Updated On: Aug 09, 2019


Over the last 20 years, U.S. companies and governments have migrated away from a rigid labor model made up of full and part time employees to a more flexible one by hiring temporary and contract workers. So when the last economic recession hit hard in October 2008, the US recovered better than other countries because a more flexible workforce allowed companies to efficiently scale back their operations, recuperate, and position themselves for a rebound.

A flexible workforce for today’s global marketplace is what is needed to meet ever-increasing diverse and unpredictable market demands. Compared with permanent staff, contract labor offers some explicit advantages:

  • Flexibility to respond to ebbs and flows in resource needs
  • Access to expertise not currently available in-house
  • Time savings if contracted talent is secured and the hiring process is facilitated through a third party
  • Cost savings resulting from

1)       increases in staff productivity since current permanent resources can stay focused on current responsibilities, and

2)       not paying for increasingly expensive benefits like healthcare insurance and retirement.

Understandably, hourly rates for contingent workers must be a lot higher than those for permanent workers in order to compensate for tax liabilities, the lack of benefits and to attract suitable and competent workers. The hourly wage of contingent workforce should be in the order of 1:3 ratio. In other words, a contingent workforce should not be viewed as a cost saving measure but as a way to remain nimble enough to ride the financial upheavals so frequent in this era of disruptive technologies.  

Generational changes and cultural diversity are creating a new workforce that values personal freedom and a strong work/life balance. The modern contingent labor pool does not only consist of workers who have no other choice than to contract but increasingly of highly educated and skilled independent-minded individuals who contract by choice. These workers have family life, exploring the world and helping others in need as work/life priorities instead of the all too familiar job security, stability and seniority.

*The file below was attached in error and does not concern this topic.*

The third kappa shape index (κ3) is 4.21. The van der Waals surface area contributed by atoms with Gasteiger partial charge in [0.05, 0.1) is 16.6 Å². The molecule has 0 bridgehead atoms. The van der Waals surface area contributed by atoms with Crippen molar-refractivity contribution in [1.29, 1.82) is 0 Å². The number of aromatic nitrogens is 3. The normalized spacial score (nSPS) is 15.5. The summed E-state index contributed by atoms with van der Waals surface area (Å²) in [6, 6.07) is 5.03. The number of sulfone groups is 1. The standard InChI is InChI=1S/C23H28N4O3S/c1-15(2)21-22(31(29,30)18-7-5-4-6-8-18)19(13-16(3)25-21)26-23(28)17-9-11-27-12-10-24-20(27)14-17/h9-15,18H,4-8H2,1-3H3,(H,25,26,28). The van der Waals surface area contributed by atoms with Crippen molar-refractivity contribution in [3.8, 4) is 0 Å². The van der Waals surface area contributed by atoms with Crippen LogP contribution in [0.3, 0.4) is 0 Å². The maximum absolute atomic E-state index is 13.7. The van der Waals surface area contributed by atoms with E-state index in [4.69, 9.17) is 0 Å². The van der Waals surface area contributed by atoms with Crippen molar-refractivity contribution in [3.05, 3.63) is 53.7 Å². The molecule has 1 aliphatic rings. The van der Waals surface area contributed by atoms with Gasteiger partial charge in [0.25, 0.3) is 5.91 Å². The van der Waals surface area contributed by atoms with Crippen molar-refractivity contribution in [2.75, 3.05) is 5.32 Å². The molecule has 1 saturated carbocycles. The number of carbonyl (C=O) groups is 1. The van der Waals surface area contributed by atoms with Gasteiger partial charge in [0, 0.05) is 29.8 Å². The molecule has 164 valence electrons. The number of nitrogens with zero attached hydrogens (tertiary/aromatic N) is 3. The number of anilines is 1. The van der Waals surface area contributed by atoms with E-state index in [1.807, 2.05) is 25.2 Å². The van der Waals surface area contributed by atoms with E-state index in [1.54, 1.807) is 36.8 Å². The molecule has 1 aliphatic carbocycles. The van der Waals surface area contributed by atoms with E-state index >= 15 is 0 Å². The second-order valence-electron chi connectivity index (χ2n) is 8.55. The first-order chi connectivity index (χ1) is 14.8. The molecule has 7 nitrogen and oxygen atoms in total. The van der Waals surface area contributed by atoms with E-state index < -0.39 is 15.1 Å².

A 2014 independent study commissioned by the Freelancers Union and the Elance-oDesk, found 34% of the U.S. workforce (53 million people) working as freelancers. The survey defined “freelancers” as individuals who have engaged in supplemental, temporary, or project -or contract- based work in the past 12 months. These freelances can be categorized as follows:

40% or 21.M Independent Contractors. These “traditional” freelancers don’t have an employer and instead do freelance, temporary, or supplemental work on a project-to-project basis.

27% or 14.3M Moonlighters. Professionals with a primary, traditional job who also moonlight doing freelance work. For example, a corporate employed web developer who also does projects for non-profits in the evening.

18% or 9.3M Diversified Workers. People with multiple sources of income from a mix of traditional employers and freelance work. For example, someone who works the front desk at a dentist’s office 20 hours a week and fills out the rest of his income driving for Uber and doing freelance writing.

10% or 5.5M Temporary Workers. Individuals with a single employer, client, job, or contract project where their employment status is temporary. For example, a business strategy consultant working for one startup client on a contract basis for a months-long project.

5% or 2.8M Freelance Business Owners. Business owners with between one and five employees who consider themselves both a freelancer and a business owner. For example, a social marketing guru who hires a team of other social marketers to build a small agency, but still identifies as a freelancer.

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